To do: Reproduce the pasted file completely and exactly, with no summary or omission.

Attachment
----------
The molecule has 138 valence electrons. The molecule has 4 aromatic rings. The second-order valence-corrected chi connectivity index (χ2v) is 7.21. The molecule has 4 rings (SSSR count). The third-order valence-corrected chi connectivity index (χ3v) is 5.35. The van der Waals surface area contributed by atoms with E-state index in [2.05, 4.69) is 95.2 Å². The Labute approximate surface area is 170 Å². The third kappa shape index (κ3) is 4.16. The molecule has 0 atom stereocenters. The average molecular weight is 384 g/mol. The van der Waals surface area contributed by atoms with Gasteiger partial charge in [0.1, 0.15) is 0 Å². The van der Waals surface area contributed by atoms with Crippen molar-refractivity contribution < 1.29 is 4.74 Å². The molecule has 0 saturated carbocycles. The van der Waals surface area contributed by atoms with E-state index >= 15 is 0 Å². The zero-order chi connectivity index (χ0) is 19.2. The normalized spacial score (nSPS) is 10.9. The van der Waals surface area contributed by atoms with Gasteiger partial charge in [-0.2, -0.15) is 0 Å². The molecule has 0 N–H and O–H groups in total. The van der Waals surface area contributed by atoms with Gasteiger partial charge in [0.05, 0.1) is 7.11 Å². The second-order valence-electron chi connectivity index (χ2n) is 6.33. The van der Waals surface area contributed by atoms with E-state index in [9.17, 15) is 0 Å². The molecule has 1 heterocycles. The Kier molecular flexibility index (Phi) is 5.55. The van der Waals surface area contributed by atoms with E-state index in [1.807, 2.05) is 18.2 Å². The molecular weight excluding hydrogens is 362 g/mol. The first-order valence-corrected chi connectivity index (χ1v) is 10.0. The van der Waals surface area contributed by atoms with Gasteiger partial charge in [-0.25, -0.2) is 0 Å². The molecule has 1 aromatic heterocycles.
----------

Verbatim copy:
The molecule has 138 valence electrons. The molecule has 4 aromatic rings. The second-order valence-corrected chi connectivity index (χ2v) is 7.21. The molecule has 4 rings (SSSR count). The third-order valence-corrected chi connectivity index (χ3v) is 5.35. The van der Waals surface area contributed by atoms with E-state index in [2.05, 4.69) is 95.2 Å². The Labute approximate surface area is 170 Å². The third kappa shape index (κ3) is 4.16. The molecule has 0 atom stereocenters. The average molecular weight is 384 g/mol. The van der Waals surface area contributed by atoms with Gasteiger partial charge in [0.1, 0.15) is 0 Å². The van der Waals surface area contributed by atoms with Crippen molar-refractivity contribution < 1.29 is 4.74 Å². The molecule has 0 saturated carbocycles. The van der Waals surface area contributed by atoms with E-state index >= 15 is 0 Å². The zero-order chi connectivity index (χ0) is 19.2. The normalized spacial score (nSPS) is 10.9. The van der Waals surface area contributed by atoms with Gasteiger partial charge in [-0.2, -0.15) is 0 Å². The molecule has 0 N–H and O–H groups in total. The van der Waals surface area contributed by atoms with Gasteiger partial charge in [0.05, 0.1) is 7.11 Å². The second-order valence-electron chi connectivity index (χ2n) is 6.33. The van der Waals surface area contributed by atoms with E-state index in [9.17, 15) is 0 Å². The molecule has 1 heterocycles. The Kier molecular flexibility index (Phi) is 5.55. The van der Waals surface area contributed by atoms with E-state index in [1.807, 2.05) is 18.2 Å². The molecular weight excluding hydrogens is 362 g/mol. The first-order valence-corrected chi connectivity index (χ1v) is 10.0. The van der Waals surface area contributed by atoms with Gasteiger partial charge in [-0.25, -0.2) is 0 Å². The molecule has 1 aromatic heterocycles.